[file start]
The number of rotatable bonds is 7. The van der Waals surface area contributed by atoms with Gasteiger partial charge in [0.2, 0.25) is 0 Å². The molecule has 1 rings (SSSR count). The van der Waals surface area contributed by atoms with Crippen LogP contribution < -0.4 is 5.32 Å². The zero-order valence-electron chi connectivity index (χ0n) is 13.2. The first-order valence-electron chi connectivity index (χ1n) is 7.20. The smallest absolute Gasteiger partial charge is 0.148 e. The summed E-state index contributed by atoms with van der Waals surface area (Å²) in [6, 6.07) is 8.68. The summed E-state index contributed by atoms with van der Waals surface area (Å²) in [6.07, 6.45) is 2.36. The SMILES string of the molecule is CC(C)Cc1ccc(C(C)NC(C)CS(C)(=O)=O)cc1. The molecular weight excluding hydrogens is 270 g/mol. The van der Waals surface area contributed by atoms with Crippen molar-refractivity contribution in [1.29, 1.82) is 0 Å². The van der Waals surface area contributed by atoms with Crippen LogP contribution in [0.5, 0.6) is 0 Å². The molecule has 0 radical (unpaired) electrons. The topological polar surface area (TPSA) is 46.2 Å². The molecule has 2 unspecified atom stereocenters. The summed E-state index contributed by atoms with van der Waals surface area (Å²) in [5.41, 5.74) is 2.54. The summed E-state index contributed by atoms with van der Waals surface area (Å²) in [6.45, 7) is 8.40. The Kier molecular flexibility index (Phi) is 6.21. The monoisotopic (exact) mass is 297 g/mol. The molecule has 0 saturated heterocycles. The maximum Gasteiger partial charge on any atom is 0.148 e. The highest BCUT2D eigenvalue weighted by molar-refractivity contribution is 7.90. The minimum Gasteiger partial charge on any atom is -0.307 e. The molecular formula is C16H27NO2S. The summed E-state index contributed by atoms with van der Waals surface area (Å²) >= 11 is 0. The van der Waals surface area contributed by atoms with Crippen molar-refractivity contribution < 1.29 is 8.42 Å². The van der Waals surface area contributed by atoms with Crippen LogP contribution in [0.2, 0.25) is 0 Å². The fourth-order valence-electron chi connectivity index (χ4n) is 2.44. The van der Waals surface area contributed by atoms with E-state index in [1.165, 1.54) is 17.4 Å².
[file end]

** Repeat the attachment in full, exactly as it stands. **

The number of rotatable bonds is 7. The van der Waals surface area contributed by atoms with Gasteiger partial charge in [0.2, 0.25) is 0 Å². The molecule has 1 rings (SSSR count). The van der Waals surface area contributed by atoms with Crippen LogP contribution < -0.4 is 5.32 Å². The zero-order valence-electron chi connectivity index (χ0n) is 13.2. The first-order valence-electron chi connectivity index (χ1n) is 7.20. The smallest absolute Gasteiger partial charge is 0.148 e. The summed E-state index contributed by atoms with van der Waals surface area (Å²) in [6, 6.07) is 8.68. The summed E-state index contributed by atoms with van der Waals surface area (Å²) in [6.07, 6.45) is 2.36. The SMILES string of the molecule is CC(C)Cc1ccc(C(C)NC(C)CS(C)(=O)=O)cc1. The molecular weight excluding hydrogens is 270 g/mol. The van der Waals surface area contributed by atoms with Crippen molar-refractivity contribution in [1.29, 1.82) is 0 Å². The van der Waals surface area contributed by atoms with Crippen LogP contribution in [0.5, 0.6) is 0 Å². The molecule has 0 radical (unpaired) electrons. The topological polar surface area (TPSA) is 46.2 Å². The molecule has 2 unspecified atom stereocenters. The summed E-state index contributed by atoms with van der Waals surface area (Å²) in [5.41, 5.74) is 2.54. The summed E-state index contributed by atoms with van der Waals surface area (Å²) in [6.45, 7) is 8.40. The Kier molecular flexibility index (Phi) is 6.21. The monoisotopic (exact) mass is 297 g/mol. The molecule has 0 saturated heterocycles. The maximum Gasteiger partial charge on any atom is 0.148 e. The highest BCUT2D eigenvalue weighted by molar-refractivity contribution is 7.90. The minimum Gasteiger partial charge on any atom is -0.307 e. The molecular formula is C16H27NO2S. The summed E-state index contributed by atoms with van der Waals surface area (Å²) >= 11 is 0. The van der Waals surface area contributed by atoms with Crippen molar-refractivity contribution < 1.29 is 8.42 Å². The van der Waals surface area contributed by atoms with Crippen LogP contribution in [0.2, 0.25) is 0 Å². The fourth-order valence-electron chi connectivity index (χ4n) is 2.44. The van der Waals surface area contributed by atoms with E-state index in [1.165, 1.54) is 17.4 Å².